While we are still relishing the joys of summer and before the birds depart for warmer climes (if you live in the north, as I do), this is a good time to prepare strategies for attracting new audience members to your performances.
We all know that word of mouth is, and always has been, the greatest resource for attracting people to attend shows, so it is in our best interest to capitalize on the “birds of a feather” principle: that people who attend your shows are highly likely to know others who would enjoy them also.
Asking patrons to encourage others to attend your shows is a long-standing common practice. However, many of the efforts I have seen are lacking in two main regards.
1. Marketers send emails to people who have seen a show asking the patron to tell their family and friends about it. The problem here is that most people have difficulty putting into words what made the show special and worth seeing for them. Yet, marketers and artistic personnel are experts at crafting copy about their shows. So send patrons messages that will bring alive the experience in exciting and meaningful ways. Include brief but intriguing stories about the performers, the playwright or composer or choreographer, about the set design, and so on. In other words, help people to tell the story of what they loved about the show and enhance that with enriching details.
2. All too often, I have seen organizations offer $5 off the price of a ticket to anyone who is recommended by a friend who has seen the show. I see this as a negative tactic, for multiple reasons. A savings of $5 is not enough to stimulate someone to buy a ticket they would not have bought otherwise. Even though this is a small amount of money, it sounds like an act of desperation: “We’ll do anything, almost anything, to get more people in the door.” The real problem here is in focusing the conversation on price. Offering discounts has become an all too common and actually a very lazy way for marketers to alert people to the value of the live performing arts experience.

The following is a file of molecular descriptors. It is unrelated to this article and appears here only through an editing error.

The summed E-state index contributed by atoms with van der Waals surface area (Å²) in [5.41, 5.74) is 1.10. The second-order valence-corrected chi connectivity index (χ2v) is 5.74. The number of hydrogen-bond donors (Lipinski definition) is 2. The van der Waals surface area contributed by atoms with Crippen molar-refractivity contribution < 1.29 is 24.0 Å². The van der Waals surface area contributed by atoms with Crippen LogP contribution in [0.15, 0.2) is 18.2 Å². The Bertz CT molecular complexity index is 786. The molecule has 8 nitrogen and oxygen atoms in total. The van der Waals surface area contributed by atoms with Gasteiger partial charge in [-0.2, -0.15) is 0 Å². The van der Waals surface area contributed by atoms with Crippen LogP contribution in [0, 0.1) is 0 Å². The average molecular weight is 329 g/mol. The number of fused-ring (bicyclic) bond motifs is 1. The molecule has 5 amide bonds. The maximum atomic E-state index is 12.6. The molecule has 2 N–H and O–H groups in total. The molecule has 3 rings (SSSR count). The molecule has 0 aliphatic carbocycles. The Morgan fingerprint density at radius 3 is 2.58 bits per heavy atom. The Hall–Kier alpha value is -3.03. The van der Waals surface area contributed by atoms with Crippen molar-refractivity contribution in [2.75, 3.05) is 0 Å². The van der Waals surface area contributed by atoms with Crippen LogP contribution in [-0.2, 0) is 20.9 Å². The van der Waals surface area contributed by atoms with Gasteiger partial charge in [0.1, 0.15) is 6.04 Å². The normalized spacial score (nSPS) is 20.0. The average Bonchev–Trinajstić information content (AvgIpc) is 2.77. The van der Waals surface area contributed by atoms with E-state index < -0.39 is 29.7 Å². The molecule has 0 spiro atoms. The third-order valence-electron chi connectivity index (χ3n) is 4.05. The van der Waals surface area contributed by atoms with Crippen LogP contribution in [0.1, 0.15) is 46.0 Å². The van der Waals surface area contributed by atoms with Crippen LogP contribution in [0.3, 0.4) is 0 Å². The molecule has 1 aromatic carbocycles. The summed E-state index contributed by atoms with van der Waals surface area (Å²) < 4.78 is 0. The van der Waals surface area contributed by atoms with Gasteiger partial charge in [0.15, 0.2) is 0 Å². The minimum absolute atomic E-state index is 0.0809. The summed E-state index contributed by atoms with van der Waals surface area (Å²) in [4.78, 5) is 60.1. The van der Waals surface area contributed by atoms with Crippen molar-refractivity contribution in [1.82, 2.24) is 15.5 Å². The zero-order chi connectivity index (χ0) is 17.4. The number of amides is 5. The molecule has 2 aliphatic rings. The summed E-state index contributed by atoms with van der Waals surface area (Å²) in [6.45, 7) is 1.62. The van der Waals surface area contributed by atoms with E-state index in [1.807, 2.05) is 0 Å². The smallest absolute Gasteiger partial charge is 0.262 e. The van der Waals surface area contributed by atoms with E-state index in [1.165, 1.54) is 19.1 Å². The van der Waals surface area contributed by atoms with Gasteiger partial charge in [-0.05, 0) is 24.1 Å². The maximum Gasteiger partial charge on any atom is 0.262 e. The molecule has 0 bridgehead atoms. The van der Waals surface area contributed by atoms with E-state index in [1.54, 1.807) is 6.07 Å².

What people really care about is value, not price. If people are motivated to buy tickets, they will certainly take advantage of a $5 discount, but the value of the experience will be reduced in their minds. We need to do a better job of communicating the true value of the art, the experience, the uniqueness, the live event. We need to stop talking in jargon that means nothing to most patrons. I have seen an organization promote an upcoming show as “Midwest Premiere!” (Who, outside the industry, cares about this?) “Rising star” is overused and basically meaningless. Explain what makes this performer special. And so on.
Spend some of the remaining quiet summer hours creating engaging messages that will bring alive the attendance experience for your potential attenders. Then watch this strategy help populate your nest.